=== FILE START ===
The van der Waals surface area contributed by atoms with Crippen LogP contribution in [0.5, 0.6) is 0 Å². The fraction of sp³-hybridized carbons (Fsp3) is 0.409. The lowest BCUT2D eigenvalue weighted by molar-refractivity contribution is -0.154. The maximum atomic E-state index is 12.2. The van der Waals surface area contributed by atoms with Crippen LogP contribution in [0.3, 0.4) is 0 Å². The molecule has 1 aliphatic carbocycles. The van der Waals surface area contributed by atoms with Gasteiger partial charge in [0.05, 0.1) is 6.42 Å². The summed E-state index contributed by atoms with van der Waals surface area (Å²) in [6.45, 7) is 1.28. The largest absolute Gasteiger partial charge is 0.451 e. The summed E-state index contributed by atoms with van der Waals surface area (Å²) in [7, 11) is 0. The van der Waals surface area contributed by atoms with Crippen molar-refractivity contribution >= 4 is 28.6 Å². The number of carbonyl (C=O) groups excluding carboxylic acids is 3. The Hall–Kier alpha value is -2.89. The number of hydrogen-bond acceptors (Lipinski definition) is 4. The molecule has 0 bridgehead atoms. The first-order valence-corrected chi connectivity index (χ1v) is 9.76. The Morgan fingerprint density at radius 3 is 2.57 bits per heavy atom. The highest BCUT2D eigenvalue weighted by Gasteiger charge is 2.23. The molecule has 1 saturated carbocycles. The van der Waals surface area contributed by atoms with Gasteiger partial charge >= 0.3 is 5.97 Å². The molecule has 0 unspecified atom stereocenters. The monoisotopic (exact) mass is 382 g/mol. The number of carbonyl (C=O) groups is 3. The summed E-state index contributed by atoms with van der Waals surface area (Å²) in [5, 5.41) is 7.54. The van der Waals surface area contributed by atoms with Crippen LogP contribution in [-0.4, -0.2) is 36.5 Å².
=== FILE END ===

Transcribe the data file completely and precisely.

The van der Waals surface area contributed by atoms with Crippen LogP contribution in [0.5, 0.6) is 0 Å². The fraction of sp³-hybridized carbons (Fsp3) is 0.409. The lowest BCUT2D eigenvalue weighted by molar-refractivity contribution is -0.154. The maximum atomic E-state index is 12.2. The van der Waals surface area contributed by atoms with Crippen LogP contribution in [0.3, 0.4) is 0 Å². The molecule has 1 aliphatic carbocycles. The van der Waals surface area contributed by atoms with Gasteiger partial charge in [0.05, 0.1) is 6.42 Å². The summed E-state index contributed by atoms with van der Waals surface area (Å²) in [6.45, 7) is 1.28. The largest absolute Gasteiger partial charge is 0.451 e. The summed E-state index contributed by atoms with van der Waals surface area (Å²) in [7, 11) is 0. The van der Waals surface area contributed by atoms with Crippen molar-refractivity contribution >= 4 is 28.6 Å². The number of carbonyl (C=O) groups excluding carboxylic acids is 3. The Hall–Kier alpha value is -2.89. The number of hydrogen-bond acceptors (Lipinski definition) is 4. The molecule has 0 bridgehead atoms. The first-order valence-corrected chi connectivity index (χ1v) is 9.76. The Morgan fingerprint density at radius 3 is 2.57 bits per heavy atom. The highest BCUT2D eigenvalue weighted by Gasteiger charge is 2.23. The molecule has 1 saturated carbocycles. The van der Waals surface area contributed by atoms with Gasteiger partial charge >= 0.3 is 5.97 Å². The molecule has 0 unspecified atom stereocenters. The monoisotopic (exact) mass is 382 g/mol. The number of carbonyl (C=O) groups is 3. The summed E-state index contributed by atoms with van der Waals surface area (Å²) in [5, 5.41) is 7.54. The van der Waals surface area contributed by atoms with Crippen LogP contribution in [-0.4, -0.2) is 36.5 Å².